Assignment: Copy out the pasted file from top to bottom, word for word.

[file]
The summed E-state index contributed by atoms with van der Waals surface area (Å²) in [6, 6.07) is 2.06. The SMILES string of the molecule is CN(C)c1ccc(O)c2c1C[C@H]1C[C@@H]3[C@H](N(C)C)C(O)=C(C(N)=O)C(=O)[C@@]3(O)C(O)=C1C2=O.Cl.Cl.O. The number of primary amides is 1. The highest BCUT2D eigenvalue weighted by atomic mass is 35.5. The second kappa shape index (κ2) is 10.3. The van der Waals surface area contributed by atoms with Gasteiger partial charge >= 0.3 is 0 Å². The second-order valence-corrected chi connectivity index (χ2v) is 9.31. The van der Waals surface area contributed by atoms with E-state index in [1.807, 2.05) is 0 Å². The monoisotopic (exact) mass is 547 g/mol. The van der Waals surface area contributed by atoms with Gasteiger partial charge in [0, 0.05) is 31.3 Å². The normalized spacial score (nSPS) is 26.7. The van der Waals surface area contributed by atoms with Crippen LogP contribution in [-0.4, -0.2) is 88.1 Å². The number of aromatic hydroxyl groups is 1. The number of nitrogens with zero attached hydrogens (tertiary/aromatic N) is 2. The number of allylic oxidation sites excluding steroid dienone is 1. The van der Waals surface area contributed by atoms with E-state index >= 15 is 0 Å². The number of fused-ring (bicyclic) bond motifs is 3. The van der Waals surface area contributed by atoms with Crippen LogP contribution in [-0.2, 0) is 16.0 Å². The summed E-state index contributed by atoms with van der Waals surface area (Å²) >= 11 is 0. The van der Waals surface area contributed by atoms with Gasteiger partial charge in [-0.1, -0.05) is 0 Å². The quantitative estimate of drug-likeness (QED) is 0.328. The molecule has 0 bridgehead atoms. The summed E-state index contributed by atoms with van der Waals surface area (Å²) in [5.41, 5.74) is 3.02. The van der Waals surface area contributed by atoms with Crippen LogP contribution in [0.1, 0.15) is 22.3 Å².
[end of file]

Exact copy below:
The summed E-state index contributed by atoms with van der Waals surface area (Å²) in [6, 6.07) is 2.06. The SMILES string of the molecule is CN(C)c1ccc(O)c2c1C[C@H]1C[C@@H]3[C@H](N(C)C)C(O)=C(C(N)=O)C(=O)[C@@]3(O)C(O)=C1C2=O.Cl.Cl.O. The number of primary amides is 1. The highest BCUT2D eigenvalue weighted by atomic mass is 35.5. The second kappa shape index (κ2) is 10.3. The van der Waals surface area contributed by atoms with Gasteiger partial charge >= 0.3 is 0 Å². The second-order valence-corrected chi connectivity index (χ2v) is 9.31. The van der Waals surface area contributed by atoms with E-state index in [1.807, 2.05) is 0 Å². The monoisotopic (exact) mass is 547 g/mol. The van der Waals surface area contributed by atoms with Gasteiger partial charge in [0, 0.05) is 31.3 Å². The normalized spacial score (nSPS) is 26.7. The van der Waals surface area contributed by atoms with Crippen LogP contribution in [-0.4, -0.2) is 88.1 Å². The number of aromatic hydroxyl groups is 1. The number of nitrogens with zero attached hydrogens (tertiary/aromatic N) is 2. The number of allylic oxidation sites excluding steroid dienone is 1. The van der Waals surface area contributed by atoms with E-state index >= 15 is 0 Å². The number of fused-ring (bicyclic) bond motifs is 3. The van der Waals surface area contributed by atoms with Crippen LogP contribution in [-0.2, 0) is 16.0 Å². The summed E-state index contributed by atoms with van der Waals surface area (Å²) >= 11 is 0. The van der Waals surface area contributed by atoms with Gasteiger partial charge in [-0.1, -0.05) is 0 Å². The quantitative estimate of drug-likeness (QED) is 0.328. The molecule has 0 bridgehead atoms. The summed E-state index contributed by atoms with van der Waals surface area (Å²) in [5.41, 5.74) is 3.02. The van der Waals surface area contributed by atoms with Crippen LogP contribution in [0.1, 0.15) is 22.3 Å².